The Mediation Process

After scheduling with both parties and the mediator, the parties convene the session. With the advent of ZOOM and other similar technology, most mediations in Florida are now done remotely, which can be very convenient and cost effective, as it often eliminates the costs of travel. The parties generally split the cost of the mediator’s fees. The fees for mediators vary from city to city, but generally are very reasonable for the level of expertise and experience provided by the mediator. Most mediators are experienced lawyers, who have been certified by the Florida bar. Such certification requires submission to the bar and completion of intensive training, including conducting mediation sessions with a certified mediator.

Mediation Joint Session and Breakout Sessions.

– The mediator will describe how the process works, will explain the mediator’s role and will help establish ground rules for the session.

– Usually, the parties will then make an opening statement which may incorporate the presentations of counsel. There is rarely any need for one of the parties to talk in the joint session, unless counsel thinks it will be helpful.

– No one is put under oath.

– After a joint session, the mediator will break up the parties and move to separate sessions, shuttling back and forth between the parties. In the normal personal injury case, these are usually negotiation sessions.

How Long do Mediations Last?

A mediation may last an hour, or last a full day or several days, depending on the complexity and the number of parties. If the parties reach an agreement, the mediator may help document, which is generally an enforceable agreement. There is no requirement that a case settle at mediation. Often, soon after a mediation, the case may settle as the parties get information that helps them evaluate the case.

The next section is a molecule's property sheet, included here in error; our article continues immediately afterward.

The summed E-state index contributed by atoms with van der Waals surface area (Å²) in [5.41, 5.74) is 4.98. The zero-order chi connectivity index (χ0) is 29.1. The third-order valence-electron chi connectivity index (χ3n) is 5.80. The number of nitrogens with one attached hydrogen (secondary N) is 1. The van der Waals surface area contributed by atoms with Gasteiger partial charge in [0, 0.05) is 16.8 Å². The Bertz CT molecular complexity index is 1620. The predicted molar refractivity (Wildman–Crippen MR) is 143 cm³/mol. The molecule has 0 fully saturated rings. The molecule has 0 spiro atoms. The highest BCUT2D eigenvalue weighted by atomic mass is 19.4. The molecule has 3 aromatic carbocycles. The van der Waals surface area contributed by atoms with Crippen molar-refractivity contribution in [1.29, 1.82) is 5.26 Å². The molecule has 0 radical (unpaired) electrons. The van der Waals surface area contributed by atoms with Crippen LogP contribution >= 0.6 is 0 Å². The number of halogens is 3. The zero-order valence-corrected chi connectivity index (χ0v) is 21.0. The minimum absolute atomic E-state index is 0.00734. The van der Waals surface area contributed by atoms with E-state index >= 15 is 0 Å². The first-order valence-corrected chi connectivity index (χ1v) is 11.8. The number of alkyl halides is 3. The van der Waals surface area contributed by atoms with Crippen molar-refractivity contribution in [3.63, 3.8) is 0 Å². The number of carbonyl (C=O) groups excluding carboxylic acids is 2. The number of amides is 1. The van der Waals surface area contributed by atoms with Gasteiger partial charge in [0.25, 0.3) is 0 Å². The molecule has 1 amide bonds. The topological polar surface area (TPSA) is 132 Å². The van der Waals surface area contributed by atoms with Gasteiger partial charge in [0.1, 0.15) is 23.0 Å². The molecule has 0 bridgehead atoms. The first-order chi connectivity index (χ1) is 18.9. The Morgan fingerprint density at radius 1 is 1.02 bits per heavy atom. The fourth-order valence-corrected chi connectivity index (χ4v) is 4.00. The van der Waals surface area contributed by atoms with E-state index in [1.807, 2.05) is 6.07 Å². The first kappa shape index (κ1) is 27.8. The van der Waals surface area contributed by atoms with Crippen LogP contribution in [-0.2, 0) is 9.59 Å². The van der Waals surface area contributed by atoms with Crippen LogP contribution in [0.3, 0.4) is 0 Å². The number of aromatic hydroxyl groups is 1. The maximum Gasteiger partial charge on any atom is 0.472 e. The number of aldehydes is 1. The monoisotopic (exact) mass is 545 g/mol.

Trial lawyers in Florida have been mediating cases for almost 30 years, and there are many skilled mediators in all areas in Florida. It is often a cost-effective way to settle a personal injury case.

Joe Zarzaur is a Board Certified Civil Trial Attorney whose firm is dedicated to promoting community safety since 2007. ZARZAUR LAW’S AREAS OF PRACTICE: Serious Personal Injury, Product Defect, Auto Accidents, Cycling Accidents, Motor Vehicle Accidents, Products Liability, Wrongful Death, Community Safety, Boat and Jet Ski Accidents, Slip and Fall Injuries, and more. Licensed in Alabama and Florida.

If you’ve been the victim of an accident, it’s important that you don’t make any rash decisions. Put yourself in the best possible position to receive the justice you deserve. It is also important to consult with a Board Certified Trial lawyer who has the knowledge and experience to help you. We know accidents can be stressful and want to make the process as easy as possible for you. Call Zarzaur Law, P.A. today at (855) Hire-Joe for a free legal consultation or visit www.zarzaurlaw.com.

 

Sources:

https://www.nolo.com/legal-encyclopedia/mediation-personal-injury-claims.html

https://www.nolo.com/legal-encyclopedia/insurance-adjusters-who-they-are-how-they-handle-injury-claim.html

Pensacola Personal Injury Attorney

Zarzaur Law, P.A.